To say that the Sorcerer is a being of chaos is to miss the point a bit… Though admittedly, sorcerers are fairly volatile and chaotic beings. However, thanks to Tasha’s Cauldron of Everything, you can fight against that oppressive stereotype. The Clockwork Soul is built off of calculations. You may be infused by Mechanus, or simply have a mind that works like a computer. Your body is suffused with the power of order, and thus you’re a natural choice for a lawful demigod. Are you too predictable to be useful in a dungeon? Find out, in our Clockwork Soul Sorcerer 5E guide!
Restore the Balance: Clockwork Soul Sorcerer 5E
The Clockwork Soul is a support sorcerer origin focusing on bringing some Cleric utility to the Sorcerer. It succeeds on a few aspects of this; you gain the Restoration spells, pretty great access to dice rolls of enemies and allies, and even some healing… eventually.
To start, you gain some spells known. These spells can be swapped anytime you gain a level. The swapped spells must be abjuration or transmutation spells from sorcerer, warlock, or wizard spell lists.
|1st||Alarm, Protection from Evil and Good|
|3rd||Aid, Lesser Restoration|
|5th||Dispel Magic, Protection from Energy|
|7th||Freedom of Movement, Summon Construct|
|9th||Greater Restoration, Wall of Force|
Alarm is going to want to be replaced quickly. It’s just way too specific to be on your permanent Spells Known. You’re better off with an early-game option like Mage Armor. Protection from Evil and Good is… nice? But it’s fairly specific, only useful against the specific types that it protects against. If you know that your campaign is going to focus on either blasting through undead or crushing angels, you’ve got a good spell.
Aid is a cleric spell that… I just don’t like. 5 HP is so pathetically low in my opinion that it’s not worth the investment. Lesser Restoration is super rare for a Sorcerer to get access to, so keep that around! You’ll be super helpful for helping a paralyzed cleric.
Dispel Magic can be a lifesaver, and you are a full caster. You’ll destroy the check to dispel! This is a good spell for any caster to have. Speaking of, Protection from Energy can be a lifesaver against specific enemy types, like dragons or elementals. While it can’t stop physical damage, you’ll be glad to have it in almost every single fight.
Freedom of Movement is niche, but against those niches it’s literally unstoppable. Keep it around if you’re worried about being trapped, since it’s quite literally a win button in specific scenarios. Summon Construct is decent; it creates a potent tank with good damage. But 400 gold is a lot to ask for, when all you get is a pretty basic summon. This should probably be replaced, unless you’re willing to cough up some money.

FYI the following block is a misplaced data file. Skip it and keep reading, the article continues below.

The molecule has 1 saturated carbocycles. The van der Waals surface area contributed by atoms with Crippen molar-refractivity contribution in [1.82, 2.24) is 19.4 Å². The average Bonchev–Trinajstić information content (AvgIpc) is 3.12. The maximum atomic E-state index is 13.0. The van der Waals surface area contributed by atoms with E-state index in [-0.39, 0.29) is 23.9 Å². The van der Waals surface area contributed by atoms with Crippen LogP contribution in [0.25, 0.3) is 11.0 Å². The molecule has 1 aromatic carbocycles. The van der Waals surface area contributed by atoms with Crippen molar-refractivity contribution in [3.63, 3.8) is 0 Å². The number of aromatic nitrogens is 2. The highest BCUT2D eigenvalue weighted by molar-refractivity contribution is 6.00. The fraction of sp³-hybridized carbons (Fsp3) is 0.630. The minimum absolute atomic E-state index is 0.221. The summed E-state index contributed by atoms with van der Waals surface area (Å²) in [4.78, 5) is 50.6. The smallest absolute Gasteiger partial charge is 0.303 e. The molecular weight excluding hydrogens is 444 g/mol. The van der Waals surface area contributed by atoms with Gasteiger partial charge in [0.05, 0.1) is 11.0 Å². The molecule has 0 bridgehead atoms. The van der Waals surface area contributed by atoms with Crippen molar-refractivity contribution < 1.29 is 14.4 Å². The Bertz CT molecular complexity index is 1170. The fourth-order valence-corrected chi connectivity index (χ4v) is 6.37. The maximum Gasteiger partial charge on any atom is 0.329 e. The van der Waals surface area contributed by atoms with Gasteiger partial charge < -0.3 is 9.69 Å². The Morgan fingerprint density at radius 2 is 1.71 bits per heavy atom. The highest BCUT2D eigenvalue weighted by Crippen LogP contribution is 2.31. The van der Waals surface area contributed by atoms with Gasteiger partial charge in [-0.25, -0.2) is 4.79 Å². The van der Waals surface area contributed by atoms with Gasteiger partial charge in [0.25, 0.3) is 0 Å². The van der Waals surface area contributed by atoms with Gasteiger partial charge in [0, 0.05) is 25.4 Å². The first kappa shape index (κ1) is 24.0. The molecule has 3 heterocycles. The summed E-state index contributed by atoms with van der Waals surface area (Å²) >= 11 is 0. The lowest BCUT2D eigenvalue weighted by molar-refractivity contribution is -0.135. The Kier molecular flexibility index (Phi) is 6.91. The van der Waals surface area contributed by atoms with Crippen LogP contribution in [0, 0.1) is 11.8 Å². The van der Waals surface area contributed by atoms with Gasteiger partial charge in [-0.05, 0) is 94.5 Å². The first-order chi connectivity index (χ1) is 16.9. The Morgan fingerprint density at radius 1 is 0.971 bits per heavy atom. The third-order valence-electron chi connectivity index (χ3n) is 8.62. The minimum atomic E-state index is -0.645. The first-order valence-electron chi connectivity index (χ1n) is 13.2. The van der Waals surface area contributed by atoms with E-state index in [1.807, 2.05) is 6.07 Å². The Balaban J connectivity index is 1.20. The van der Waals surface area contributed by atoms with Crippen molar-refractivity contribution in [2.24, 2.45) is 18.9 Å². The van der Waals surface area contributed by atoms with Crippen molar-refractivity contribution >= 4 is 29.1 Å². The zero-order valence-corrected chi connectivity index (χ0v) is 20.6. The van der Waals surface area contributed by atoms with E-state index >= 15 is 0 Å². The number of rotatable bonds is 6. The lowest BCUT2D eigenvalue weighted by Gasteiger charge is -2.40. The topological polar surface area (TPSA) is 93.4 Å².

Greater Restoration is an absolute lifesaver and can absolutely save a campaign. And it’s thankfully only 100 gold! Wall of Force is a brutally efficient defensive spell, and thus you should really consider keeping it around for it’s pure utility.
A great list of spells, and you can replace them with a ton of good options! Just play, and see if you use all of the spells that you have on your list. As you level, you can replace them pretty freely!
In addition to spells, you also gain a little cosmetic manifestation while you cast. That’s not really too important; just figure out what clockwork or balance-themed manifestation occurs. You’ll be fairly obviously magical in fights, though, so be careful!
Also at level 1, you gain a pretty particular counter ability.
When a creature you can see within 60 feet of you is about to roll a d20 with advantage or disadvantage, you can use your reaction to prevent the roll from being affected by advantage and disadvantage.
You can use this feature a number of times equal to your proficiency bonus, and you regain all expended uses when you finish a long rest.
So… this is not overly particular, admittedly. Advantage and disadvantage comes up all the time; cover, “flanking,” spells, special effects, positionals… There’s a ton of options for advantage or disadvantage to come up.
With a flick, you can negate it. Obviously, you’ll want to negate advantage for enemies and disadvantage for allies. And the only restriction is that they’re within 60 feet of you. That’s actually crazy; no save or anything. You just flick a d20 out of their hand!
Sorcerers don’t have many great reactions outside of spells, so giving “advantage” or “disadvantage” is a pretty great use of a reaction. Just remember that you can only use it once per turn… And only a small amount of times per day, sadly. But you’ll be shocked at how often you’ll be able to benefit from this!
Bastion of Law
At level 6, you gain a defensive ability that expends your sorcery points… And unfortunately, this is a theme that’s going to stick around.
As an action, you can expend 1 to 5 sorcery points to create a magical ward around yourself or another creature you can see within 30 feet of you. The ward lasts until you finish a long rest or until you use this feature again.
The ward is represented by a number of d8s equal to the number of sorcery points spent to create it. When the warded creature takes damage, it can expend a number of those dice, roll them, and reduce the damage taken by the total rolled on those dice.
So, you spend sorcery points. For each one you spend, you can expect to block about 4-5 damage. The question then becomes… Is a sorcery point worth about 5 health in savings?